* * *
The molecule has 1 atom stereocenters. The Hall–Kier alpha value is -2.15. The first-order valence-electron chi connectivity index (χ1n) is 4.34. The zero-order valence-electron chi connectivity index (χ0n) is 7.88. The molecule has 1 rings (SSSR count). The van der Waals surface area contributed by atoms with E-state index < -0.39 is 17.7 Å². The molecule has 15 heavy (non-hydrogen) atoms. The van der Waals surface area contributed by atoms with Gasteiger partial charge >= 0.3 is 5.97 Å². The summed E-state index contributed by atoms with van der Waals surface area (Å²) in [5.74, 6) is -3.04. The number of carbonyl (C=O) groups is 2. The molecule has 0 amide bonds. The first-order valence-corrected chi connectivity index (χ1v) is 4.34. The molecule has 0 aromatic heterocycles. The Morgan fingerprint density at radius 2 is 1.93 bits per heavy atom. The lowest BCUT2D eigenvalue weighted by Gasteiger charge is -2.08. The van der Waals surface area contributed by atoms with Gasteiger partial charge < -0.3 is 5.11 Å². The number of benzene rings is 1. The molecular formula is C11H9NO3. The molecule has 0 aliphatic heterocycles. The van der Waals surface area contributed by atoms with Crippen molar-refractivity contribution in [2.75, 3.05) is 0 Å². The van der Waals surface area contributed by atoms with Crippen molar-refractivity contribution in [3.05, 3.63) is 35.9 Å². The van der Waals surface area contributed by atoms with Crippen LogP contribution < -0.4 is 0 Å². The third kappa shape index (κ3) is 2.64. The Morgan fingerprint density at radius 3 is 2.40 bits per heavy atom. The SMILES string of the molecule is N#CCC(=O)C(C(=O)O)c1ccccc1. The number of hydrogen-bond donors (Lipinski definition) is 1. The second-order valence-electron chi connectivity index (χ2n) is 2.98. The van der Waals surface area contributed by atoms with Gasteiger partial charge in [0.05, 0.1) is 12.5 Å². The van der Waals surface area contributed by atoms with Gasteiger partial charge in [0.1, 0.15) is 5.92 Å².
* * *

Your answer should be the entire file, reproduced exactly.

The molecule has 1 atom stereocenters. The Hall–Kier alpha value is -2.15. The first-order valence-electron chi connectivity index (χ1n) is 4.34. The zero-order valence-electron chi connectivity index (χ0n) is 7.88. The molecule has 1 rings (SSSR count). The van der Waals surface area contributed by atoms with E-state index < -0.39 is 17.7 Å². The molecule has 15 heavy (non-hydrogen) atoms. The van der Waals surface area contributed by atoms with Gasteiger partial charge >= 0.3 is 5.97 Å². The summed E-state index contributed by atoms with van der Waals surface area (Å²) in [5.74, 6) is -3.04. The number of carbonyl (C=O) groups is 2. The molecule has 0 amide bonds. The first-order valence-corrected chi connectivity index (χ1v) is 4.34. The molecule has 0 aromatic heterocycles. The Morgan fingerprint density at radius 2 is 1.93 bits per heavy atom. The lowest BCUT2D eigenvalue weighted by Gasteiger charge is -2.08. The van der Waals surface area contributed by atoms with Gasteiger partial charge < -0.3 is 5.11 Å². The number of benzene rings is 1. The molecular formula is C11H9NO3. The molecule has 0 aliphatic heterocycles. The van der Waals surface area contributed by atoms with Crippen molar-refractivity contribution in [2.75, 3.05) is 0 Å². The van der Waals surface area contributed by atoms with Crippen molar-refractivity contribution in [3.05, 3.63) is 35.9 Å². The van der Waals surface area contributed by atoms with Crippen LogP contribution < -0.4 is 0 Å². The third kappa shape index (κ3) is 2.64. The Morgan fingerprint density at radius 3 is 2.40 bits per heavy atom. The SMILES string of the molecule is N#CCC(=O)C(C(=O)O)c1ccccc1. The number of hydrogen-bond donors (Lipinski definition) is 1. The second-order valence-electron chi connectivity index (χ2n) is 2.98. The van der Waals surface area contributed by atoms with Gasteiger partial charge in [0.05, 0.1) is 12.5 Å². The van der Waals surface area contributed by atoms with Gasteiger partial charge in [0.1, 0.15) is 5.92 Å².